“With the ongoing oil market surplus contributed by the still high US stockpiles and high stock levels in major Opec oil producers, it will take some time for the supply overhang to work itself out. The oil market would remain volatile as influenced by fundamentals, market news and geopolitical events,’’ said Lee.
Quoting the IMF World Economic Outlook report in April, Alliance Bank chief economist Manokaran Mottain noted that up to 58% of the crude oil price fall between October 2014 and January 2015 was attributed to supply side increase, while the remaining 42% was due to softness in demand for oil.
“Therefore, the significant supply side factor cannot be taken for granted. With increased adoption of fracking technology not only in the United States but eventually at places where it is viable, the global crude oil market price might not return to its four-year average (between 2011 to the first half of 2014) of US$110 per barrel equilibrium in the medium term,’’ said Manokaran. Fracking is a technique designed to recover gas and oil from shale rock.
“Given the subdued global economic outlook and the softness in recent global manufacturing indicators, crude oil price is not likely to experience a sharp rebound to US$100 per barrel by this year,’’ he added.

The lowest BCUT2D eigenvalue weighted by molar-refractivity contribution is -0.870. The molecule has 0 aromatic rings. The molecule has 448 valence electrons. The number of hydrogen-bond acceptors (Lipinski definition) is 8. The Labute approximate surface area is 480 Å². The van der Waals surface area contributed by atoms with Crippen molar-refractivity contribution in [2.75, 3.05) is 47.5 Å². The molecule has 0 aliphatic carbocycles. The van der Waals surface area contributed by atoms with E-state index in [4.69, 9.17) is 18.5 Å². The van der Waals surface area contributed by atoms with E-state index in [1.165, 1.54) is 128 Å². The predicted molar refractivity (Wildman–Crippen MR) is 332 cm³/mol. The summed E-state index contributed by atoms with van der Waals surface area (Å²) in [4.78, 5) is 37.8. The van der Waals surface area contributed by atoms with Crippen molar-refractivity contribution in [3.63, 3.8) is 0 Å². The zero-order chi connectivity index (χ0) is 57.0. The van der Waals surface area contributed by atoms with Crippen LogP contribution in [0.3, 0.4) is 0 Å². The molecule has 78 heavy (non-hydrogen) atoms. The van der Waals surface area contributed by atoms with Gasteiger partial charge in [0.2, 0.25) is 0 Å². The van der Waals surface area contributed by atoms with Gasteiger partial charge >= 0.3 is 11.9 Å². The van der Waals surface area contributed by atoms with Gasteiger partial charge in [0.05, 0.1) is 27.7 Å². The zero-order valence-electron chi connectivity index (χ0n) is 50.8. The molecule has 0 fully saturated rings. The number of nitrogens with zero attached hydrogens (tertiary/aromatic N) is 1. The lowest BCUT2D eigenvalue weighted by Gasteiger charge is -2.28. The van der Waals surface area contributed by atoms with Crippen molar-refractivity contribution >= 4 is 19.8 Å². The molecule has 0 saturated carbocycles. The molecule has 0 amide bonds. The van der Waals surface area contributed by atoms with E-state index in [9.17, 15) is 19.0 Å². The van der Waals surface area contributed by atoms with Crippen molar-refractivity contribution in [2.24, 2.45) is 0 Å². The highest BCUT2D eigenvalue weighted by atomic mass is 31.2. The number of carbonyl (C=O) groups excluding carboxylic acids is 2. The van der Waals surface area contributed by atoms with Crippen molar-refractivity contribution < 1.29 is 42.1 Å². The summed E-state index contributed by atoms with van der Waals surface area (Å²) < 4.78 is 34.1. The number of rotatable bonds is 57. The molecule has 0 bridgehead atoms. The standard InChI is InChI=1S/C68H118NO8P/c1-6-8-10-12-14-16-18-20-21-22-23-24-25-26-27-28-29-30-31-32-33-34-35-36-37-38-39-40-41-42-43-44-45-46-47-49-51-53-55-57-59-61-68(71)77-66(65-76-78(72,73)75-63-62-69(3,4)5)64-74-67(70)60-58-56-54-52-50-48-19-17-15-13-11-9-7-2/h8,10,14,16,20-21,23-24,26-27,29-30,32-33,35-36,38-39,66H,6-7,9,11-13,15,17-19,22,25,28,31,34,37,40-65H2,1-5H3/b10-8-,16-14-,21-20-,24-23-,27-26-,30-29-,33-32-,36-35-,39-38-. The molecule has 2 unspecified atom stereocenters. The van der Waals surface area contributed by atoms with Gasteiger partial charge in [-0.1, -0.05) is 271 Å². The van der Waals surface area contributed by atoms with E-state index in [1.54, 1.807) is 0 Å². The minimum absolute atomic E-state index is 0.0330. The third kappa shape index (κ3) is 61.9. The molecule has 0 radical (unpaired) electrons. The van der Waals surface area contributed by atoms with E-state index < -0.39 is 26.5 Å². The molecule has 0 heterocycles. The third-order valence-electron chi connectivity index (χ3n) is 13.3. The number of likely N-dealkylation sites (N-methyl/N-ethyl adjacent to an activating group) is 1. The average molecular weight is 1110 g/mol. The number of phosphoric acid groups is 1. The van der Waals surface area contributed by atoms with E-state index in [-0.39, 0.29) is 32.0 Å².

Since year to date, crude oil prices have been largely swayed by newsflow of the Opec conviction to maintain its output level of 30 million barrels per day, US oil rig count data and development of the Iran negotiations.
“Sentiment will continue to sway oil price direction in the short term while the oil market demand and supply equilibrium requires time to balance out. Until then, consumers around the world will enjoy lower pump prices, depending on the pricing mechanism pass-through,’’ said Manokaran.
To Maybank Investment Bank group chief economist Suhaimi Ilias, US summer driving season is too temporary and seasonal a factor to sustain a rise to US$100 per barrel.
“The Middle East turmoil/conflict has been ongoing for quite some time already and has been less ‘impactful’ on crude oil price of late.
“China is undergoing a secular slowdown and future policy stimulus is more to prevent a hard landing rather than the inevitable slowdown of an economy that is undergoing de-leveraging, rebalancing and reforms.
“Much of the recent rise in crude oil price is a function of event-and-news driven speculation, relating mostly to oil industry and economic data which have been uneven, causing more of volatility in crude oil price so far this year than a sustained uptrend,’’ said Suhaimi.
He is sticking to the average crude oil price of US$55 per barrel this year and US$65 per barrel next year.
“Global excess supply remains large around 1.5 to 2 million barrels per day at the moment, and any removal of sanctions on Iran’s oil exports as a result of the recent nuclear programme deal will add to that,’’ said Suhaimi.
The next few months will be exciting for the crude oil market as we witness the interplay of data, events and news on prices, let alone the speculative positions undertaken.
The one thing to watch out for is the build-up of a speculative bubble.
  • Columnist Yap Leng Kuen reckons that if crude oil price were to really hit US$100 per barrel, the author of that report would be saying, “Don’t say I didn’t tell you.”